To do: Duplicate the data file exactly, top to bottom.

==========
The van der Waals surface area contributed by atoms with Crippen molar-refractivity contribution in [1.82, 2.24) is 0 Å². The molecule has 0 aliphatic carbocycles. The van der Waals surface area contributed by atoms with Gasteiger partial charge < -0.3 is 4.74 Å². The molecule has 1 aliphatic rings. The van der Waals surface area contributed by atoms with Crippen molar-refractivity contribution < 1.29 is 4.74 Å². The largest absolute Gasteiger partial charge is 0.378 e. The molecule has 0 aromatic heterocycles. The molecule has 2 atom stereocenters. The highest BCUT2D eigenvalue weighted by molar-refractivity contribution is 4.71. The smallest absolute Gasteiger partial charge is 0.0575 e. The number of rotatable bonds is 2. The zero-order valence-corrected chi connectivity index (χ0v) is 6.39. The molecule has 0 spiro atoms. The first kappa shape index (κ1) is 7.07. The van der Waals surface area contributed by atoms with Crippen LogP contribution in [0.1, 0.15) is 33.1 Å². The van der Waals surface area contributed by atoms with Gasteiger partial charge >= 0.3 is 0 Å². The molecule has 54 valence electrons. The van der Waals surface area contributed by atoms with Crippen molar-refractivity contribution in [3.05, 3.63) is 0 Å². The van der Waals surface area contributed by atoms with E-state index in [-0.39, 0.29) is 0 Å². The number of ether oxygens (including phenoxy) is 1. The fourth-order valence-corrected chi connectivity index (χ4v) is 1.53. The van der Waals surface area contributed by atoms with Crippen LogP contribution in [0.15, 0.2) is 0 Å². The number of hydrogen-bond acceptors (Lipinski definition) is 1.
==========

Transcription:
The van der Waals surface area contributed by atoms with Crippen molar-refractivity contribution in [1.82, 2.24) is 0 Å². The molecule has 0 aliphatic carbocycles. The van der Waals surface area contributed by atoms with Gasteiger partial charge < -0.3 is 4.74 Å². The molecule has 1 aliphatic rings. The van der Waals surface area contributed by atoms with Crippen molar-refractivity contribution < 1.29 is 4.74 Å². The largest absolute Gasteiger partial charge is 0.378 e. The molecule has 0 aromatic heterocycles. The molecule has 2 atom stereocenters. The highest BCUT2D eigenvalue weighted by molar-refractivity contribution is 4.71. The smallest absolute Gasteiger partial charge is 0.0575 e. The number of rotatable bonds is 2. The zero-order valence-corrected chi connectivity index (χ0v) is 6.39. The molecule has 0 spiro atoms. The first kappa shape index (κ1) is 7.07. The van der Waals surface area contributed by atoms with Crippen LogP contribution in [0.1, 0.15) is 33.1 Å². The van der Waals surface area contributed by atoms with Gasteiger partial charge >= 0.3 is 0 Å². The molecule has 54 valence electrons. The van der Waals surface area contributed by atoms with Crippen molar-refractivity contribution in [3.05, 3.63) is 0 Å². The van der Waals surface area contributed by atoms with E-state index in [-0.39, 0.29) is 0 Å². The number of ether oxygens (including phenoxy) is 1. The fourth-order valence-corrected chi connectivity index (χ4v) is 1.53. The van der Waals surface area contributed by atoms with Crippen LogP contribution in [0.15, 0.2) is 0 Å². The number of hydrogen-bond acceptors (Lipinski definition) is 1.